And now for the latest adventures of Molly Malone, the dirtpatch anthropologist...
That's right folks, I've headed to the northwest corner of Canada to live out the dream Calvin & Hobbes inspired in me so long ago.
I'm here working as a research assistant to Professor Patrick Moore of the University of British Columbia, where I am currently a PhD student in anthropology. Pat is doing linguistic research on Kaska, a native language spoken in parts of the Yukon and BC, mostly by people in their 50s and older (referred to as elders). I haven't been on the water as much as the other Expeditionettes, but I am getting to learn a lot about how people have lived off the land for the past few thousand years.
The photo up top is of the sign at the BC/YT border: "Welcome to North of 60." When I first saw it, I thought it said "Welcome to North of Go," in reference to Monopoly. I was wrong.
This is some typical southern Yukon scenery. The white trees are poplars, the other trees include spruce and jack pine. There are berries all over the place: strawberries, soap berries, bear berries. A grizzly bear is probably about to jump out and eat you.
This is me at work with Kassua, my 3 year-old half-Kaska, half-German intern. My jobs include running the video camera while elders tell stories, setting up really fancy voice recording equipment (Marantz, anyone?), taking notes in a language I neither speak nor understand, fetching lunch meat, brewing countless pots of tea, and driving the elders wherever they need to go. I make it sound tedious for humor's sake, but it's actually a really awesome experience.
These are my new moccasins made from moose hide and beaver fur (don't tell PETA). They were sewn by Kaska elder Minnie Caesar. Kaska women like Minnie tan their own hides and do intricate bead work on things like moccasins, vests, and headbands. They make a good living doing it, too, since tourists are willing to pay top dollar for Indian-made items.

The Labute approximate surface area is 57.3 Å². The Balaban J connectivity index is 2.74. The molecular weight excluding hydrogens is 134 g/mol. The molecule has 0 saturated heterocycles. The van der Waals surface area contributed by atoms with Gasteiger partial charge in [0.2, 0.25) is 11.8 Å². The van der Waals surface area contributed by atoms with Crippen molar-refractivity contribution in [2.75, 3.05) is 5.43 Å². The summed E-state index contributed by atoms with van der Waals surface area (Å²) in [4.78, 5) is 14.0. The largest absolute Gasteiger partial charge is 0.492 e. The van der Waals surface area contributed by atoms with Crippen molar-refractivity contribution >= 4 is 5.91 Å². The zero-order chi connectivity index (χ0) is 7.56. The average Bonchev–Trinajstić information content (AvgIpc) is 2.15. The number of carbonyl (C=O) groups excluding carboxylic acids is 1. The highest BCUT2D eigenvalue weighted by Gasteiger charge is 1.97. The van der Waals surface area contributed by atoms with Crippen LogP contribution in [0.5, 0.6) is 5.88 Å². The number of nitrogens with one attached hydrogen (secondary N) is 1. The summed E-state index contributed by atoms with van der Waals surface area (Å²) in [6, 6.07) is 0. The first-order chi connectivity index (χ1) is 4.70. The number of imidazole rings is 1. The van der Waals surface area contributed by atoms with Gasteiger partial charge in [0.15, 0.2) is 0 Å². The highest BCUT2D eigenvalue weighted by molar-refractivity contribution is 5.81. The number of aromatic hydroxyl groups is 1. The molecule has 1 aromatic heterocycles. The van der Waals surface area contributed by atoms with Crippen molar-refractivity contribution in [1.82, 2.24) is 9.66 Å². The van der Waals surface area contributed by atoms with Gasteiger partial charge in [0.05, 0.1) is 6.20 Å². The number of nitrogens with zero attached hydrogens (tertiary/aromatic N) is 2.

This is what the back of your car looks like after driving for 400km on the Robert Campbell Highway--a road that is only paved for about 40km--in the rain. Check out the little gold miner on the left--killer facial hair, eh? I also like his "toque." Words of advice for driving in the Yukon: if you don't like mud, stay on the Alaska Highway.
This is the sign at the entrance to Lower Post, a Kaska community right across the border in BC. I've been driving here almost every day to bring some elders up to where we are working in Watson Lake. The top of the sign is written in Kaska.
Watson Lake has a signpost forest. What is that, you say? Obviously it is a forest of beams where you nail up a sign you stole from home. And I found one from Asheville.
This is what you have to drive up here, so you can bulldoze the grizzly bears before they kill you. Just kidding--they'd kill you anyway! Yukoners just love big machines. The better to extract all the minerals with, my dear...
And how do you transport all those minerals so they can sail to China? In a muffin truck, of course.
On Monday we head to Frances Lake for some more research, and the elders are all bringing their boats and their guns. Stay tuned for tales of fishnets and mooseheads...